By Anne Baer
Photos by Dr. Fred Melton
In choral music, performers have a wide variety of choices to set the stage, showcase their talents and engage both the audience and their fellow singers. The “call and response” style is one of the older methods. One voice sings out or “calls” the melody, and the audience, choir or an instrument responds. The first phrase is presented like a question that prompts the second phrase to reply. It’s a style known the world over, showing up in the music of sub-Saharan tribes as well in the latest Carly Rae Jepson single. Musicians favor this simple and applicable style since it allows them to build on each other’s musical offerings and work together to create a sound that’s inventive and collective.
It’s a style that almost perfectly describes Dr. Fred Melton’s own journey in dentistry. For Dr. Melton, the first response came during his travels with “Up With People” in the early ‘70s, a global education and arts organization that, through service and music, builds bridges to span cultural barriers and create understanding. Following high school, Dr. Melton toured with the group from 1973-1974, forging lifelong friendships and planting the seeds for a unique definition of ambassadorship through travel and service. Upon returning to the states, Dr. Melton’s journey continued with college courses focusing on Latin American studies and a minor in Spanish.
Like Father, Like Son
The next step on the path was less clear. He first explored a career in the State Department, but that endeavor did not gain much traction. Dentistry was not his first choice, but as his father was a dentist, Dr. Melton said, “I just decided to go with that.” Graduation from Baylor College of Dentistry was quickly followed by a one-year general practice residency at the University of Washington. From there, the New Mexican native chose to put down roots in Central Washington, first purchasing a practice in Leavenworth then in Wenatchee. But the desire to travel was a tune that kept playing in the background.
Answering The Call
Operation Smile was one of the first major calls to which Dr. Melton responded. A medical mission team that brings together international doctors to repair cleft lips and palates, Operation Smile was a great way for him to experience how skill and the desire to see more of the world could combine to create substantive change. Dr. Melton says, “Using dentistry to make a difference in someone’s life is a way to have major impact. Individuals get to do what governments can’t do. And it’s these human connections I view as nothing short of micro-ambassadorships.”
The desire to explore persisted. Dr. Melton has travelled to Vietnam, Egypt (as part of Operation Smile), Afghanistan, Kenya (at Dr. Ray Damazo’s Maasai clinic), and Northern India near Pakistan. Along the way, others helped fill needs with donations of money or materials. In particular, the response from his Account Manager, Reedy Berg, has been steadfast. With Reedy’s help, Dr. Melton delivered much-needed pediatric forceps to a Nepalese dental school.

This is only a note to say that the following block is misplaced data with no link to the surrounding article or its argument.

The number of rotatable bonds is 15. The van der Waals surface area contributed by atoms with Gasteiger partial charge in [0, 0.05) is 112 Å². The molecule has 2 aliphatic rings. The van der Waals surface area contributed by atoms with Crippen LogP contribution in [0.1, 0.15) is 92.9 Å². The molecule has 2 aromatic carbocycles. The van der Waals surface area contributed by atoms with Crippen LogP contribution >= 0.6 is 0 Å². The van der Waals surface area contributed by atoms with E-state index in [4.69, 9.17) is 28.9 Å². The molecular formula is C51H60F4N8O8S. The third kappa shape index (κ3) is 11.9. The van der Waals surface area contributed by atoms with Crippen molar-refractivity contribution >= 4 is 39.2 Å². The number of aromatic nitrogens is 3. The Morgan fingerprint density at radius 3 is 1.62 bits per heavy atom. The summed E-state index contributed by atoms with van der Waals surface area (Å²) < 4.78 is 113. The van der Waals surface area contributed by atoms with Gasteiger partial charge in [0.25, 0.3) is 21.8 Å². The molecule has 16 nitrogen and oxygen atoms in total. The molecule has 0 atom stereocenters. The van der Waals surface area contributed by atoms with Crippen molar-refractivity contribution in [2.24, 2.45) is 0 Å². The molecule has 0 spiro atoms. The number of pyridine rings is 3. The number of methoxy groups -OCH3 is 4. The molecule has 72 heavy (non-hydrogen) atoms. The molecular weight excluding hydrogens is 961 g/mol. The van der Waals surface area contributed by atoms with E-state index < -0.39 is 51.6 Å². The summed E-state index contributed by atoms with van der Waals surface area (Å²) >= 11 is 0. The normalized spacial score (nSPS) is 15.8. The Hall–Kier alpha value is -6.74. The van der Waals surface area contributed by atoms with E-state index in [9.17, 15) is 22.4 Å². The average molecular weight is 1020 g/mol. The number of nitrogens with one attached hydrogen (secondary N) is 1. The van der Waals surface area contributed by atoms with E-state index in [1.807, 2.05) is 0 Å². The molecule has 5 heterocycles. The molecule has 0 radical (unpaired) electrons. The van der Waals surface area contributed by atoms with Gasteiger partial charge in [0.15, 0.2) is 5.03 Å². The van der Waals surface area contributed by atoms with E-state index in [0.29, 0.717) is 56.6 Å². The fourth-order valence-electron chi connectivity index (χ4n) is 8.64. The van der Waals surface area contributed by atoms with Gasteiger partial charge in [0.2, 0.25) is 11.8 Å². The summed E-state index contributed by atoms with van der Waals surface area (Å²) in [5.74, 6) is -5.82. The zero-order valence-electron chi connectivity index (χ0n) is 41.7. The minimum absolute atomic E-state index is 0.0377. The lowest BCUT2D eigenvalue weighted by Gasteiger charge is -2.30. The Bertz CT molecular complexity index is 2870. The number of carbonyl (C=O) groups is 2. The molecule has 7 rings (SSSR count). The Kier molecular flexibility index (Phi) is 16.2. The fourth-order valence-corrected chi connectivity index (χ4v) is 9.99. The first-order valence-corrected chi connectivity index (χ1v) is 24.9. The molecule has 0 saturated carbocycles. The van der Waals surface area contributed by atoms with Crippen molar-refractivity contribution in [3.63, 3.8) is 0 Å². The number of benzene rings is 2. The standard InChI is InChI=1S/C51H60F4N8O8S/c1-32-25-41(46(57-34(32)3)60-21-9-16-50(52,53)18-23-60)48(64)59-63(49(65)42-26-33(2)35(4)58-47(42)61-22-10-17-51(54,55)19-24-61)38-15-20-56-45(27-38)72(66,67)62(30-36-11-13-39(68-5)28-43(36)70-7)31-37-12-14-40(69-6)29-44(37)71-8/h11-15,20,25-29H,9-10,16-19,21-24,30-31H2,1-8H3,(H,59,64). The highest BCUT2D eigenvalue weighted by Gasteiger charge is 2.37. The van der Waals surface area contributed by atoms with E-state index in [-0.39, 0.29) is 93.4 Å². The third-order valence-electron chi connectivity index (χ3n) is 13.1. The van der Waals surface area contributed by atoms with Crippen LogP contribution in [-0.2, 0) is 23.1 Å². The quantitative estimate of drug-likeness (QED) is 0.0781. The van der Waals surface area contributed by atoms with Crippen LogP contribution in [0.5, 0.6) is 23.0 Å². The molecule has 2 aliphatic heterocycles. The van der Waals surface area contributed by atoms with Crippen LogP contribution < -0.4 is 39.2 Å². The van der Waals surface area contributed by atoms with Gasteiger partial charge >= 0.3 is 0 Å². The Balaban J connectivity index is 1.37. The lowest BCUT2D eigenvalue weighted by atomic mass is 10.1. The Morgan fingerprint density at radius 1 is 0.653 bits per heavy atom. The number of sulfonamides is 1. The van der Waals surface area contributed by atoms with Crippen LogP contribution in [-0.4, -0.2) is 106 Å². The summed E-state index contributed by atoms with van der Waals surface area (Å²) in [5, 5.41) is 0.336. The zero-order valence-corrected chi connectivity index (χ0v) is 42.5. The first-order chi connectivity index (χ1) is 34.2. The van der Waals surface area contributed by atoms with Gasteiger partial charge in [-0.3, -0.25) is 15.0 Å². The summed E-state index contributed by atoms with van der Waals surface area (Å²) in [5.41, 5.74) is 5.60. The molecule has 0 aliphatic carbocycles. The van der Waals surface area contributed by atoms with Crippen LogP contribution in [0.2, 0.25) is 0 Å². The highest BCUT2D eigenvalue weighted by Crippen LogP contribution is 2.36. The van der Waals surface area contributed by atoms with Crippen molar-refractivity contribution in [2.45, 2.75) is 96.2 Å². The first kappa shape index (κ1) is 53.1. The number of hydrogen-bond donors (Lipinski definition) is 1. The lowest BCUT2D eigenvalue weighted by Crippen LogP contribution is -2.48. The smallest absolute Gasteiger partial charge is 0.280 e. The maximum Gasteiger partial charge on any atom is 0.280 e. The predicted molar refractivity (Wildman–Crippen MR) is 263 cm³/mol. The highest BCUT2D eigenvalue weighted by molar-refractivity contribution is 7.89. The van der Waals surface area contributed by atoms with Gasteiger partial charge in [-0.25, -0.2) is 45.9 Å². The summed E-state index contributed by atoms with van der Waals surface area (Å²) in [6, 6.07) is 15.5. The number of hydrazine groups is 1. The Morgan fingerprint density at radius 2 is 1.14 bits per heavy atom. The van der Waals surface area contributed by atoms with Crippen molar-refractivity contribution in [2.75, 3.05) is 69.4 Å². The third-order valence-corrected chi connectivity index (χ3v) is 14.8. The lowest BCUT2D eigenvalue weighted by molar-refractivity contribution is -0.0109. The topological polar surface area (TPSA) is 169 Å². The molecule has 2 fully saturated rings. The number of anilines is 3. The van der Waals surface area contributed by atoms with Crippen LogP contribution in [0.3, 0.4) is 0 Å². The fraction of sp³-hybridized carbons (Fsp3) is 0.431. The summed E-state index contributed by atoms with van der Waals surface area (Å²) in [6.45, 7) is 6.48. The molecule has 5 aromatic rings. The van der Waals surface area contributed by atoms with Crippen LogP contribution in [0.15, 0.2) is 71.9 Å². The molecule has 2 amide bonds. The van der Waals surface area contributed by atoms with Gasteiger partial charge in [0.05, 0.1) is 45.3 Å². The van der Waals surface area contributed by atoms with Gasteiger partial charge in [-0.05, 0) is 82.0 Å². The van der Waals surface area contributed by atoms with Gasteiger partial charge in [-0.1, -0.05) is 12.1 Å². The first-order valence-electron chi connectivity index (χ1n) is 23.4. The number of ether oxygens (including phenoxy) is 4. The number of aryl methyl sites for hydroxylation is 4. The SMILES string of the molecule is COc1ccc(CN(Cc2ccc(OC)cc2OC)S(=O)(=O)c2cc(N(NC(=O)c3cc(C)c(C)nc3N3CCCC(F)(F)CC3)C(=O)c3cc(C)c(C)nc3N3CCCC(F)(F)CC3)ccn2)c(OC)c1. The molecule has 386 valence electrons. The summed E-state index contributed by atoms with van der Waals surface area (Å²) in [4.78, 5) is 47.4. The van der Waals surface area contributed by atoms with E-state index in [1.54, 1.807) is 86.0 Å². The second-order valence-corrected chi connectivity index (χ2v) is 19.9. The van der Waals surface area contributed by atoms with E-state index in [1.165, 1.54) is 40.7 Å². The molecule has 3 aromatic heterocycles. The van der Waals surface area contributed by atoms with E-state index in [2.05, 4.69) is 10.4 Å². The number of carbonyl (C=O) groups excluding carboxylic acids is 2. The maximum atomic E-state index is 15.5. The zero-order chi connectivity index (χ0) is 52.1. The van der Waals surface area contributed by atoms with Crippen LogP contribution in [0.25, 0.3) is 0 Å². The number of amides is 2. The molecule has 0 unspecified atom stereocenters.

A Life Without Dental Pain
Dr. Melton explains, “In a way, I got my wish from long ago. On these trips, I consider myself a representative of the US. I consider it a unique and personal opportunity to show the world that human beings are the same wherever they live. We love our children, just like everyone else. We want to provide for our families. We’d prefer to live a life without dental pain.”
The Tune Continues
As the desire to see more of the world grew, a new phrasing entered Dr. Melton’s life. In 2012, he elected to sell his general dentistry practice and work as a part-time associate. This key change allowed him to travel to Nepal with Health Volunteers Overseas as their first dental volunteer. As Dr. Melton points out, “Frankly, I go mainly for me. It’s a selfish choice about where I want to be. I go where my heart is pulled, and I receive a thousand times more than I give.”
More Than Dentistry
Following last year’s major earthquake in Nepal, Dr. Melton again saw how this same lesson played out. The earthquake hit the day after he had wrapped up a two-week volunteering gig. Dr. Melton stayed on to help with clean-up, distribute clothing and assist in treating earthquake victims. With so much structural damage and continued after-shocks, finding a safe space to treat patients became an issue. Upon his return to the U.S., he turned to friends and colleagues for help: the alumni of his “Up With People” touring group, as well as local Wenatchee dentists and a former Baylor classmate. A resounding chorus of “Yes!” was the answer. Within a short period, over $10,000 was donated toward temporary shelter and the rebuilding of community infrastructure.
Pointing out the impact a few people can have, Dr. Melton states, “In these situations, people can and do donate a tremendous amount of money, but they don’t often know where it goes. I got to see the immediate and personal impact of the donation of four tents to provide classrooms in a village where teachers taught under wind-ripped plastic tarps.”
When asked why he continues to listen carefully and respond to the siren song of global dentistry, Dr. Melton explains: “I don’t see any greater human deed or experience than the attempt to lessen the suffering of others. The greatest pleasure dentistry has ever offered me is this ability to get people out of pain.
The Power of Face-to-Face Interaction
We can throw money at suffering. Unfortunately, the tossed dollars don’t always hit the target. Time is the only commodity leveling the playing field. We can make and give more money, but we can’t make more time. I truly believe it’s the face-to-face interactions of human beings that fundamentally change the world.“
That is a tune worth putting on “repeat.”